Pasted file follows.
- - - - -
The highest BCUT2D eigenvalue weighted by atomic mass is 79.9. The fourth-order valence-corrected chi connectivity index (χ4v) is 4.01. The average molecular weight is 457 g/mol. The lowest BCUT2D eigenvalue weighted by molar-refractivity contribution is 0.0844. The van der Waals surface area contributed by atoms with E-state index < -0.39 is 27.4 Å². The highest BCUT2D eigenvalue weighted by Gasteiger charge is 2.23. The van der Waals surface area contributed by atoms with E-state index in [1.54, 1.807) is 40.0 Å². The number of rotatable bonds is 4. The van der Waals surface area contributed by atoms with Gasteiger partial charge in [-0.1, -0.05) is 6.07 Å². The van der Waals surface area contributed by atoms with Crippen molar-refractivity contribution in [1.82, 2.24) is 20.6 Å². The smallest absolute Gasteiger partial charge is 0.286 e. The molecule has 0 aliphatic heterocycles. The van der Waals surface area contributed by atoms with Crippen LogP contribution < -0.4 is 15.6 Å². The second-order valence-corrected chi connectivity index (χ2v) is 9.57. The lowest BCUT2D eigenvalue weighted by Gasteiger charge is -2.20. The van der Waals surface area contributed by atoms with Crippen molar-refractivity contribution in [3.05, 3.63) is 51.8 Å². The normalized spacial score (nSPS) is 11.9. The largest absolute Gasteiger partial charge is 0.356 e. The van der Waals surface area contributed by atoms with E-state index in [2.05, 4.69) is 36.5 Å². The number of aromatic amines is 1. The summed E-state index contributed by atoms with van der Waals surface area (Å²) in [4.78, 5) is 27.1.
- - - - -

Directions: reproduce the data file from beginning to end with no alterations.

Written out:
The highest BCUT2D eigenvalue weighted by atomic mass is 79.9. The fourth-order valence-corrected chi connectivity index (χ4v) is 4.01. The average molecular weight is 457 g/mol. The lowest BCUT2D eigenvalue weighted by molar-refractivity contribution is 0.0844. The van der Waals surface area contributed by atoms with E-state index < -0.39 is 27.4 Å². The highest BCUT2D eigenvalue weighted by Gasteiger charge is 2.23. The van der Waals surface area contributed by atoms with E-state index in [1.54, 1.807) is 40.0 Å². The number of rotatable bonds is 4. The van der Waals surface area contributed by atoms with Gasteiger partial charge in [-0.1, -0.05) is 6.07 Å². The van der Waals surface area contributed by atoms with Crippen molar-refractivity contribution in [1.82, 2.24) is 20.6 Å². The smallest absolute Gasteiger partial charge is 0.286 e. The molecule has 0 aliphatic heterocycles. The van der Waals surface area contributed by atoms with Crippen LogP contribution < -0.4 is 15.6 Å². The second-order valence-corrected chi connectivity index (χ2v) is 9.57. The lowest BCUT2D eigenvalue weighted by Gasteiger charge is -2.20. The van der Waals surface area contributed by atoms with Crippen molar-refractivity contribution in [3.05, 3.63) is 51.8 Å². The normalized spacial score (nSPS) is 11.9. The largest absolute Gasteiger partial charge is 0.356 e. The van der Waals surface area contributed by atoms with E-state index in [2.05, 4.69) is 36.5 Å². The number of aromatic amines is 1. The summed E-state index contributed by atoms with van der Waals surface area (Å²) in [4.78, 5) is 27.1.